Opioid crisis started 40 years ago, report argues

Read the original article source of this excerpt.

NBC News on 09/20/2018 by Maggie Fox

Efforts to fight the epidemic must focus on more than just the availability of certain drugs, the researchers say.

The current opioid overdose crisis is actually part of a 40-year trend that is still headed upward, and current efforts to fight it may not be anywhere near enough, researchers said Thursday.

A new analysis of drug overdose deaths shows that while the drug of choice may change, and the kinds of people affected may change, the trend is clear: The number of Americans dying of drug overdoses has gone up exponentially for decades.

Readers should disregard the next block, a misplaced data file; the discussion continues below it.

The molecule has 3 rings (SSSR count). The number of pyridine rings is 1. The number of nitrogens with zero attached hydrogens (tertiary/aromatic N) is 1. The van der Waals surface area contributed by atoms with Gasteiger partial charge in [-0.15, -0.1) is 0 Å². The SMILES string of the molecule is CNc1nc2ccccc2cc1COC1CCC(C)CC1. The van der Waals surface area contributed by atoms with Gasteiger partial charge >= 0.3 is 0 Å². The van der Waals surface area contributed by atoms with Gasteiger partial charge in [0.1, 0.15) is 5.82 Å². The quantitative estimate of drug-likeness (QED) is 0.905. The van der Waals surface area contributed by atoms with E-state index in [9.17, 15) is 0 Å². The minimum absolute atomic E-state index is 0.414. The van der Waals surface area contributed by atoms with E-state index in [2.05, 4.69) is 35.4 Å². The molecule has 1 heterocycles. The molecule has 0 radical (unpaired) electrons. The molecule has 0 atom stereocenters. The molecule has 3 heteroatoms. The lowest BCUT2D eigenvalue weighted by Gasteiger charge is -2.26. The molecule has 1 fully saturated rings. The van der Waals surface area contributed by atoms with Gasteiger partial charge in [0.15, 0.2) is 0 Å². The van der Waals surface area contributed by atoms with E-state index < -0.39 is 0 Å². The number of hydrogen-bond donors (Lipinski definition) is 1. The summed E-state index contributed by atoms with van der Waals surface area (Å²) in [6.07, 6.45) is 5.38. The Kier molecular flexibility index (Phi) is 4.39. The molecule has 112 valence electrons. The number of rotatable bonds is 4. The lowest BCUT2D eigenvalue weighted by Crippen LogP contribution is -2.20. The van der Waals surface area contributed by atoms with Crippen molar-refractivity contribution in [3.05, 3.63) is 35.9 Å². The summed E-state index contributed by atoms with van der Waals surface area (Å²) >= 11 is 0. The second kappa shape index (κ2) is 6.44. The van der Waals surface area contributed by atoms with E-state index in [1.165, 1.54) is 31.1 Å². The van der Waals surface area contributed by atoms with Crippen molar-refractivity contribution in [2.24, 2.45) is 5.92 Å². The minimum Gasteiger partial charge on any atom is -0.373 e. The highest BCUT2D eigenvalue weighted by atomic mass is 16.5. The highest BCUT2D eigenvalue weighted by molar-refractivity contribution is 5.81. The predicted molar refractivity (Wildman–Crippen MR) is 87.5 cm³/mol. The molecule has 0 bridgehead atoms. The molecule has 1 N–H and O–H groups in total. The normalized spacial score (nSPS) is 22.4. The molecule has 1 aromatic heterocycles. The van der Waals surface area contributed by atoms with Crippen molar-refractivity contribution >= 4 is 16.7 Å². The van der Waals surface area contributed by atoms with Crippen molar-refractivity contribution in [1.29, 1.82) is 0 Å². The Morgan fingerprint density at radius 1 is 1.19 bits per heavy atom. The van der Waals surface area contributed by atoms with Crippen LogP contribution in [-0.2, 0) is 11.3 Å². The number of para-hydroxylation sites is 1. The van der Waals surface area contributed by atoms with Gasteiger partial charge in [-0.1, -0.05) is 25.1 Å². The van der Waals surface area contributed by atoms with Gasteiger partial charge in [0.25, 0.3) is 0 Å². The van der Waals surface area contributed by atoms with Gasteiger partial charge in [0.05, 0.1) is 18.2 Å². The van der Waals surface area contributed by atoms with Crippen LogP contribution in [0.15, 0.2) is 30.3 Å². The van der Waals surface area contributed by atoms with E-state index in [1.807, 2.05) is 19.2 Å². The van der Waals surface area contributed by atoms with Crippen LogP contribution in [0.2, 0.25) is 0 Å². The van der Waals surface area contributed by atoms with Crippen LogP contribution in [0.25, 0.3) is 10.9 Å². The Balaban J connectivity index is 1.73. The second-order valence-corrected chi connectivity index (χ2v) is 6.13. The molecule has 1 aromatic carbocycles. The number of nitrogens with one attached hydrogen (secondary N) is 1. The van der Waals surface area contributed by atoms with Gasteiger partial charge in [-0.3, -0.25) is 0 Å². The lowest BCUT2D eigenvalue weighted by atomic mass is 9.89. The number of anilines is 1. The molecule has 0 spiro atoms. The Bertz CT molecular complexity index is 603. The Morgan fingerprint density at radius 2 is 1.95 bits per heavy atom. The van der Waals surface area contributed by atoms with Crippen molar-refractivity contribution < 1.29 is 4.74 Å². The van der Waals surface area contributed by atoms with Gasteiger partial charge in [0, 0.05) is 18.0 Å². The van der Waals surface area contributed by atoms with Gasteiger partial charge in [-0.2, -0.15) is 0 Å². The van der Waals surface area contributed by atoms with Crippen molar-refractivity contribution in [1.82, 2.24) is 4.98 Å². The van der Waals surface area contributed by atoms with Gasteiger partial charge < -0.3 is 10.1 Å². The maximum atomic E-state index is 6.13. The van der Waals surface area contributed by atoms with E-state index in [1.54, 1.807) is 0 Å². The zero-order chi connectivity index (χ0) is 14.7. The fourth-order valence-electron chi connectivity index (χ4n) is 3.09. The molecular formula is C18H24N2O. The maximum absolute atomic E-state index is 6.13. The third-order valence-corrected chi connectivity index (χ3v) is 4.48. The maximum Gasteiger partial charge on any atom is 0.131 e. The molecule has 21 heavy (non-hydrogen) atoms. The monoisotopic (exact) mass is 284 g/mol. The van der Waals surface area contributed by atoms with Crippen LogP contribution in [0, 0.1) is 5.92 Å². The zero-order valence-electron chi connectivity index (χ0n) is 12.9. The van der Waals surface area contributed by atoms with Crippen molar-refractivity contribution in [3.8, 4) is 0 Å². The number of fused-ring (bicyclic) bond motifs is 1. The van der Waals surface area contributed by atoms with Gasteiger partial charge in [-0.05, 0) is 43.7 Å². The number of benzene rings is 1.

It started before the availability of synthetic opioids, and may have only a little to do with the prescribing habits of doctors or the pushy habits of drugmakers, the team at the University of Pittsburgh found.

“The opioid crisis may be part of a larger, longer-term process,” the team wrote in their report, published in the journal Science.

“The epidemic of drug overdoses in the United States has been inexorably tracking along an exponential growth curve since at least 1979, well before the surge in opioid prescribing in the mid-1990s.”